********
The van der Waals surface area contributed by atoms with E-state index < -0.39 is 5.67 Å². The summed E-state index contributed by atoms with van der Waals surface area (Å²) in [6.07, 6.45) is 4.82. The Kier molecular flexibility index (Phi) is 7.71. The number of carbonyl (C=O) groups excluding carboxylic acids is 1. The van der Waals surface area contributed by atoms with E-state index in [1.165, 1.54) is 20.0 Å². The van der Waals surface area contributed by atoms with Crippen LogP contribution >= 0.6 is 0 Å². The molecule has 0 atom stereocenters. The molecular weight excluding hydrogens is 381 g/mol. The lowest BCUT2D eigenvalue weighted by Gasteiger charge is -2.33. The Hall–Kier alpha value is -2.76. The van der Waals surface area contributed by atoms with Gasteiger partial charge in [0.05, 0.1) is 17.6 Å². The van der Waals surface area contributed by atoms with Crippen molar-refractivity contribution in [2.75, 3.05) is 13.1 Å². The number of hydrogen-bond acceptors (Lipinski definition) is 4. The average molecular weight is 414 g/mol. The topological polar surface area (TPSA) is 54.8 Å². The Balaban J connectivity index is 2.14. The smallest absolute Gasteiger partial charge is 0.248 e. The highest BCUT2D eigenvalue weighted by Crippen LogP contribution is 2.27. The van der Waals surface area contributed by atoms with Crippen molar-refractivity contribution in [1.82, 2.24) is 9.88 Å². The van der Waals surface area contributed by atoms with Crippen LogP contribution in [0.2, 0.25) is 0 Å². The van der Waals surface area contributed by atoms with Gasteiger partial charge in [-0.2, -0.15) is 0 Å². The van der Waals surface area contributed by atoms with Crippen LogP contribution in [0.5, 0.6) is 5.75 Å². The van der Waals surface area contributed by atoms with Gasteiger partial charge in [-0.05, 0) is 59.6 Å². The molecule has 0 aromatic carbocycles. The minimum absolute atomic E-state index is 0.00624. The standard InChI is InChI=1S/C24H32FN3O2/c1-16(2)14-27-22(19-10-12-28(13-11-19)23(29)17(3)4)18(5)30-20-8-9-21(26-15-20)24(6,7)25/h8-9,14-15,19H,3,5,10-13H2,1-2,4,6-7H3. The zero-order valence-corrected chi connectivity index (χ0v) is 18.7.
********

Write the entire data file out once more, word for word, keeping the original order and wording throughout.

The van der Waals surface area contributed by atoms with E-state index < -0.39 is 5.67 Å². The summed E-state index contributed by atoms with van der Waals surface area (Å²) in [6.07, 6.45) is 4.82. The Kier molecular flexibility index (Phi) is 7.71. The number of carbonyl (C=O) groups excluding carboxylic acids is 1. The van der Waals surface area contributed by atoms with E-state index in [1.165, 1.54) is 20.0 Å². The van der Waals surface area contributed by atoms with Crippen LogP contribution >= 0.6 is 0 Å². The molecule has 0 atom stereocenters. The molecular weight excluding hydrogens is 381 g/mol. The lowest BCUT2D eigenvalue weighted by Gasteiger charge is -2.33. The Hall–Kier alpha value is -2.76. The van der Waals surface area contributed by atoms with Gasteiger partial charge in [0.05, 0.1) is 17.6 Å². The van der Waals surface area contributed by atoms with Crippen molar-refractivity contribution in [2.75, 3.05) is 13.1 Å². The number of hydrogen-bond acceptors (Lipinski definition) is 4. The average molecular weight is 414 g/mol. The topological polar surface area (TPSA) is 54.8 Å². The Balaban J connectivity index is 2.14. The smallest absolute Gasteiger partial charge is 0.248 e. The highest BCUT2D eigenvalue weighted by Crippen LogP contribution is 2.27. The van der Waals surface area contributed by atoms with Crippen molar-refractivity contribution in [1.82, 2.24) is 9.88 Å². The van der Waals surface area contributed by atoms with Crippen LogP contribution in [0.2, 0.25) is 0 Å². The van der Waals surface area contributed by atoms with Gasteiger partial charge in [-0.2, -0.15) is 0 Å². The van der Waals surface area contributed by atoms with Crippen LogP contribution in [0.5, 0.6) is 5.75 Å². The van der Waals surface area contributed by atoms with Gasteiger partial charge in [-0.05, 0) is 59.6 Å². The molecule has 0 aromatic carbocycles. The minimum absolute atomic E-state index is 0.00624. The standard InChI is InChI=1S/C24H32FN3O2/c1-16(2)14-27-22(19-10-12-28(13-11-19)23(29)17(3)4)18(5)30-20-8-9-21(26-15-20)24(6,7)25/h8-9,14-15,19H,3,5,10-13H2,1-2,4,6-7H3. The zero-order valence-corrected chi connectivity index (χ0v) is 18.7.